Remember when Harry Belafonte sang “Hinei Ma Tov Uma Naim” in the Fifties and the Sixties? It is hard to believe, and a long time ago, but at the JCRC/AJC we have never given up on believing that diverse folks should join together and work together – and how good it is!
Just a month ago, on behalf of the Jewish community of Detroit, the JCRC/AJC welcomed the new Japanese Consul General, Shindo Yusuke, at Soul Café, where the rabbinic supervisor of the restaurant passed on thanks to the Japanese people for the Japanese hero, Chiune Sugihara, who saved his grandfather from certain death during the Holocaust.
Just a week before, I gathered to show solidarity with the Ahmadia Muslim community in Troy after their mosque was vandalized. Then, next week JCRC/AJC will celebrate Chanukah with our Black brothers and sisters as Rev. Ken Flowers will preach against antisemitism in his Greater New Mount Moriah Baptist church, and then we will join together for a festive kosher lunch at the St. Regis hotel. After that we will celebrate with the Hindu community, reflecting with members of the State House on the meaning of Hanukkah and Diwali.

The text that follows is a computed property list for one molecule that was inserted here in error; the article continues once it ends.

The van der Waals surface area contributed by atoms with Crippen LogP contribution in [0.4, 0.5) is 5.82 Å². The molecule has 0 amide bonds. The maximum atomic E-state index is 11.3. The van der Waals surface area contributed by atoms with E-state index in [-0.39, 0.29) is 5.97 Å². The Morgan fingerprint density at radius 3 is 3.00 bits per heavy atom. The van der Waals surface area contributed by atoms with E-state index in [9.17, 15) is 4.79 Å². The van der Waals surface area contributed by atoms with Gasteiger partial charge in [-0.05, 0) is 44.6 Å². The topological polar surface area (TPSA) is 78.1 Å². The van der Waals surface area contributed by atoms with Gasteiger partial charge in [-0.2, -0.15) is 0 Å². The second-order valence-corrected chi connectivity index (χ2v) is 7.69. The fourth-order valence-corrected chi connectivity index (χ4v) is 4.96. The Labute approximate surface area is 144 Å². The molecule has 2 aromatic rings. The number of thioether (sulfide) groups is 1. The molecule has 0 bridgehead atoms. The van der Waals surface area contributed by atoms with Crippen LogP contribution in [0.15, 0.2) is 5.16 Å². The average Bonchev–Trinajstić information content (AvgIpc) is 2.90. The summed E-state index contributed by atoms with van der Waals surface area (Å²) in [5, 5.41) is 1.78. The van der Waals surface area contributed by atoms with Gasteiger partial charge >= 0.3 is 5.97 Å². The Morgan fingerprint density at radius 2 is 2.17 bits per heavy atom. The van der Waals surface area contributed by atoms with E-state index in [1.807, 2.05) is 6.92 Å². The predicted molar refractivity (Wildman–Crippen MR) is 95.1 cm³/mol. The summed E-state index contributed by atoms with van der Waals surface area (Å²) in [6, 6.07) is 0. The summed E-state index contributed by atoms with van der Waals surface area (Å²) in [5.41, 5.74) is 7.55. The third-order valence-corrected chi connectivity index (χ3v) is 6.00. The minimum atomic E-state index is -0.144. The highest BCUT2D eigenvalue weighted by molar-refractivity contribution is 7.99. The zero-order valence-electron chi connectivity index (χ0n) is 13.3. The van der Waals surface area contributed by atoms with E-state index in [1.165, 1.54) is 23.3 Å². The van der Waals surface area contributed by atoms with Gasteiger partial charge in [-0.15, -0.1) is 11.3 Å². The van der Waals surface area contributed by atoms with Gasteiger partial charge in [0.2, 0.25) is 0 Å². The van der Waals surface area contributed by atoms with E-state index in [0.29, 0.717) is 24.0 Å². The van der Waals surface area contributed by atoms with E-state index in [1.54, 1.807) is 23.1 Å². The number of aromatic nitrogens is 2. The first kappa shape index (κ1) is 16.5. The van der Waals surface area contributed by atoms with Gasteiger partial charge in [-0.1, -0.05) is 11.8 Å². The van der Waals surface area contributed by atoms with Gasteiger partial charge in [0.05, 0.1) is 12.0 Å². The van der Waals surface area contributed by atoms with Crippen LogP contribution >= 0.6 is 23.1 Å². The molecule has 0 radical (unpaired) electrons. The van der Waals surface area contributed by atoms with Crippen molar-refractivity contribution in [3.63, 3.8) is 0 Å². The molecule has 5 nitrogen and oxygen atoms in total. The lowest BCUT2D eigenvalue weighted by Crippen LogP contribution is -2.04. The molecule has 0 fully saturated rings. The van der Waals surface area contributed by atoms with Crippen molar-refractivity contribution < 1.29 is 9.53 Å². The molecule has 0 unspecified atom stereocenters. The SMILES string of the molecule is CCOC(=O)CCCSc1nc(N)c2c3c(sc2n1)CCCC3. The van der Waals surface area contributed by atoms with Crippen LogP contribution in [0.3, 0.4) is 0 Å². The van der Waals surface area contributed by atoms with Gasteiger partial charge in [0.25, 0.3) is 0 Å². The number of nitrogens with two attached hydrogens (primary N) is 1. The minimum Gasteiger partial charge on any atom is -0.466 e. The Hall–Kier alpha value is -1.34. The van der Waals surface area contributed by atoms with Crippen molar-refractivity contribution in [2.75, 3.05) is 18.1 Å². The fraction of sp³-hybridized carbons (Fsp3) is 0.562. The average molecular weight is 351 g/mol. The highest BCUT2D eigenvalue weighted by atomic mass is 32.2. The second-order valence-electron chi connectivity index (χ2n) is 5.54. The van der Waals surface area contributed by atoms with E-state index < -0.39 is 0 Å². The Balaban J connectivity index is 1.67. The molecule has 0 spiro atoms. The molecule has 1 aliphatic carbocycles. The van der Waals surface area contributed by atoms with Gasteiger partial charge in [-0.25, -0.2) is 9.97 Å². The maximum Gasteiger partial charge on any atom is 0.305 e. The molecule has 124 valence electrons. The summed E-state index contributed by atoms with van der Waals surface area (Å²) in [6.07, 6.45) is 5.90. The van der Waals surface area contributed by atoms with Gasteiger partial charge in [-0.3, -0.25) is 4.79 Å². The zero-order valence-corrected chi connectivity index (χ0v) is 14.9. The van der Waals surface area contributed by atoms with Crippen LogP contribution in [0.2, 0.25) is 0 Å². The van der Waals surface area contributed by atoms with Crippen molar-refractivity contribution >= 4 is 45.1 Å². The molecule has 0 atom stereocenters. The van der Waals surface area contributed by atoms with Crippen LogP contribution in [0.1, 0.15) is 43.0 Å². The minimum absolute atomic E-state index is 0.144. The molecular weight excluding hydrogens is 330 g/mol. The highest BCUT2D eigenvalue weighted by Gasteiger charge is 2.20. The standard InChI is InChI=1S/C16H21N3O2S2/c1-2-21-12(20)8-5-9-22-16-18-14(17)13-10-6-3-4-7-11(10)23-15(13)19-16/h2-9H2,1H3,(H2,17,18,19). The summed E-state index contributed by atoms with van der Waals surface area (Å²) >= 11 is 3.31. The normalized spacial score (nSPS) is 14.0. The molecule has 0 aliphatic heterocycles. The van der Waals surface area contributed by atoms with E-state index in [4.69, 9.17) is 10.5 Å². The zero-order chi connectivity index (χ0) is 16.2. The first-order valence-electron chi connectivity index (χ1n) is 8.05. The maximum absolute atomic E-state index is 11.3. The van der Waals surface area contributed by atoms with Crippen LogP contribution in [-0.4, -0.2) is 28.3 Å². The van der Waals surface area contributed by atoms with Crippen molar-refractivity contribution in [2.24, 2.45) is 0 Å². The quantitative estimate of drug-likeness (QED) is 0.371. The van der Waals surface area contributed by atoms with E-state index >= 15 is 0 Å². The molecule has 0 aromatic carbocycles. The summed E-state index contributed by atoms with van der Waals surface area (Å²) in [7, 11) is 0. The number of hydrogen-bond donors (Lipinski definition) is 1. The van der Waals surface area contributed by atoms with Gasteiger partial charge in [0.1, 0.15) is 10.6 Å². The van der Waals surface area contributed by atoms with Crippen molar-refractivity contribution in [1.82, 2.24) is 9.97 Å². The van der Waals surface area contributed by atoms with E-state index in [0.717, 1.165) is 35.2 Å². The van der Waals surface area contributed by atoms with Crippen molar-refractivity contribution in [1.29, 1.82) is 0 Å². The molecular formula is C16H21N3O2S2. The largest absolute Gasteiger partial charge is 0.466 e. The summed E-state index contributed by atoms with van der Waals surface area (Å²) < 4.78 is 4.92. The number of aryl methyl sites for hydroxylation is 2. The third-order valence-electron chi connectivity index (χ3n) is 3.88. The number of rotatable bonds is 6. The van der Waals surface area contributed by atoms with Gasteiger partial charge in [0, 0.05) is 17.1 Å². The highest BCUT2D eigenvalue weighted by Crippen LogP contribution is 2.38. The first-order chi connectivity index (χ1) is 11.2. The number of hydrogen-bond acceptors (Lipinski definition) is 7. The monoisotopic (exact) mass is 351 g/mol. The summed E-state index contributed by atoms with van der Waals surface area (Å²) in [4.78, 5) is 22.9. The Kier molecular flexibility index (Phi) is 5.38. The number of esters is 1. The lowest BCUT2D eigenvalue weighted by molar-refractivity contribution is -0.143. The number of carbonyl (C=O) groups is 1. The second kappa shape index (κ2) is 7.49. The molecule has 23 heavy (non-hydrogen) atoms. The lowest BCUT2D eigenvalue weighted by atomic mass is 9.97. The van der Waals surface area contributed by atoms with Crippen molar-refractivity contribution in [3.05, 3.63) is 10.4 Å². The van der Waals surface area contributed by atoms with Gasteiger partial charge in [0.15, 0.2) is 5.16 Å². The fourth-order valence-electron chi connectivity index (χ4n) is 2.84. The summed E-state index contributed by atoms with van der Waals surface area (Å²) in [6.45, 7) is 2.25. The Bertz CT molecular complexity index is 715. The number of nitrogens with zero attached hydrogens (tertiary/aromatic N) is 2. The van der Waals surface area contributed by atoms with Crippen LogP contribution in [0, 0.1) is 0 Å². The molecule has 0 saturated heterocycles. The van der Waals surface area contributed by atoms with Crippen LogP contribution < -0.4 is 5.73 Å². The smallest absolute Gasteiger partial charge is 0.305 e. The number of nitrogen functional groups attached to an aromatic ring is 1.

Today’s world is riddled with racism, antisemitism and, in general, so much hatred and polarization. One way of pushing back is calling out this hatred and speaking up against it, advocating for laws that do not allow it to spread. JCRC/AJC is committed to advocating in defense of the Jewish community – and the Jewish State – and defending all those threatened by the difficult environment we are facing.
The Jewish Community Relations Council/AJC works hard in another way to challenge the intolerant voices: we create relationships and friendships across the religious, community and cultural divide which enable us to come together and believe the narrative of fear and division. We are stronger together, we are better together, and we have a more enriched world when we can join together and work together.
Hanukkah is a holiday of courage and miracles for the Jewish people, but it is also an outward facing holiday. The celebration of Hanukkah was always supposed to include the lighting of candles for the world to see – for everyone in the street to join in and celebrate religious freedom and human diversity. At the JCRC/AJC we light our candles to show how the Jewish community can be a beacon of light for all communities – and how our Jewish celebration can embrace all communities who live around us.
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